December 22, 2005

Pirogi / Pedaheh

Even though the little forms we used did the edge crimping for us, I still liked to pinch a bit more just to be sure the pirog was completely closed up. Otherwise we'd lose most of the filling during the boiling later.

My dad's family is Ukrainian (his grandparents came over in the early 1900's). One Ukrainian (Byzantine Catholic) tradition that we try to keep when eating with my grandmother is to avoid meat on Christmas Eve. So for this Christmas Eve we are going to have homemade pirogi (I use this name for them because more people seem to be familiar with it, but I believe that is the Polish term. My great aunt has fits every time I say pirogi. It should be pedaheh.) and hopefully a Salmon Wrapped in Pastry dish that my dad used to make. (But he can't really help us with it any more. So it might all depend on whether we can find his old recipe.)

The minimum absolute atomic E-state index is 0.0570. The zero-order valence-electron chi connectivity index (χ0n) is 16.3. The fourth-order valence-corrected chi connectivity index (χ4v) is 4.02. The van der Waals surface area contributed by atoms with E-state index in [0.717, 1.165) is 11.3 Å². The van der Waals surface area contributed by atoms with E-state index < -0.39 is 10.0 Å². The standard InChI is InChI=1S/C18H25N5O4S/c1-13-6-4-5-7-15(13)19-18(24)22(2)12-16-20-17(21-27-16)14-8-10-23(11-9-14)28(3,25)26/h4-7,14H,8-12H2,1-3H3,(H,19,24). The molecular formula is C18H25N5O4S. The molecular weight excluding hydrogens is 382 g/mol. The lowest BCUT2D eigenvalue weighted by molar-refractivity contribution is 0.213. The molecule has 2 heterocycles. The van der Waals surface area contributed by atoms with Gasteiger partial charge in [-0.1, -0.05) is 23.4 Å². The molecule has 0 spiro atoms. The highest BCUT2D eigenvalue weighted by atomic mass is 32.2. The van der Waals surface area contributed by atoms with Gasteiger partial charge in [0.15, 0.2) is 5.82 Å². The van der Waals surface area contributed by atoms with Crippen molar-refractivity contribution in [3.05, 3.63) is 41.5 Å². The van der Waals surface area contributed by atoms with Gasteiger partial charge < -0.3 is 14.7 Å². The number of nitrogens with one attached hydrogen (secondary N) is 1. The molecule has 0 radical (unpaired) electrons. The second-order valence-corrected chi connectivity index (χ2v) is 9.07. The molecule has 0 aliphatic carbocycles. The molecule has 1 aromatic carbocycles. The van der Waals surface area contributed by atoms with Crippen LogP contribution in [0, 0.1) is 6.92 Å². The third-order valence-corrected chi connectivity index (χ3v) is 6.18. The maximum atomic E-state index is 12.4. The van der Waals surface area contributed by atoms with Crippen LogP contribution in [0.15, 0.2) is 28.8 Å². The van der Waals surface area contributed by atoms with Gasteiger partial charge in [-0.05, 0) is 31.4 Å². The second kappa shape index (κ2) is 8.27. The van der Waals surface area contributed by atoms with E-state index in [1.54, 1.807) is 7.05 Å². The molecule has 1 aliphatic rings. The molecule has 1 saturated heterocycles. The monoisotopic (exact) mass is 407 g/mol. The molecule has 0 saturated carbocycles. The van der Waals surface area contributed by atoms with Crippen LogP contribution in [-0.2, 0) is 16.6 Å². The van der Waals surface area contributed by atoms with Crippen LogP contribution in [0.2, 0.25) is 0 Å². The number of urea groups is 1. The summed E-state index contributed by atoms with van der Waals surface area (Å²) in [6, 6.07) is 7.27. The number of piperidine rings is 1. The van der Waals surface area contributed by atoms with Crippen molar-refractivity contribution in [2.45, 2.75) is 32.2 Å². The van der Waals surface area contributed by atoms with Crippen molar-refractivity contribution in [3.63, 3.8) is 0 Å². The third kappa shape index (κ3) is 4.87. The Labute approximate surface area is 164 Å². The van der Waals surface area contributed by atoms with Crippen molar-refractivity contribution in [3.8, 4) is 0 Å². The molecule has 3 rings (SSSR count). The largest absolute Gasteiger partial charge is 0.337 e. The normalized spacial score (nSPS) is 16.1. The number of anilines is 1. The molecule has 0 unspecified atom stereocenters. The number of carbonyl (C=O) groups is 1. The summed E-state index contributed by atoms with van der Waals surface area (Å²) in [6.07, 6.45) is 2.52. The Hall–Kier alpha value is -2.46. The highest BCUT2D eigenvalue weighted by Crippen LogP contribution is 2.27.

Though my great granny (the one off the boat) used to make pedaheh for us, my grandmother (the next generation down) never made it. And my mom is (mostly) Irish, so she sure couldn't teach me. Therefore, though I'm using someone else's recipe (I can't even remember whose at this point.) the whole procedure that I go through is pretty much my own. I'm sure it's pretty similar to what other pedaheh makers go through. But then again, what do I know? I've never made pedaheh before with anyone else that knew what they were doing.

So without further ado - Pirogi making by Meg and company, recipe included.

The recipe has been lost in the transition as Picasa doesn't have the means of posting a lot of text along with each separate photo. But you can still get the main idea here. I'll try to add ingredients at some point.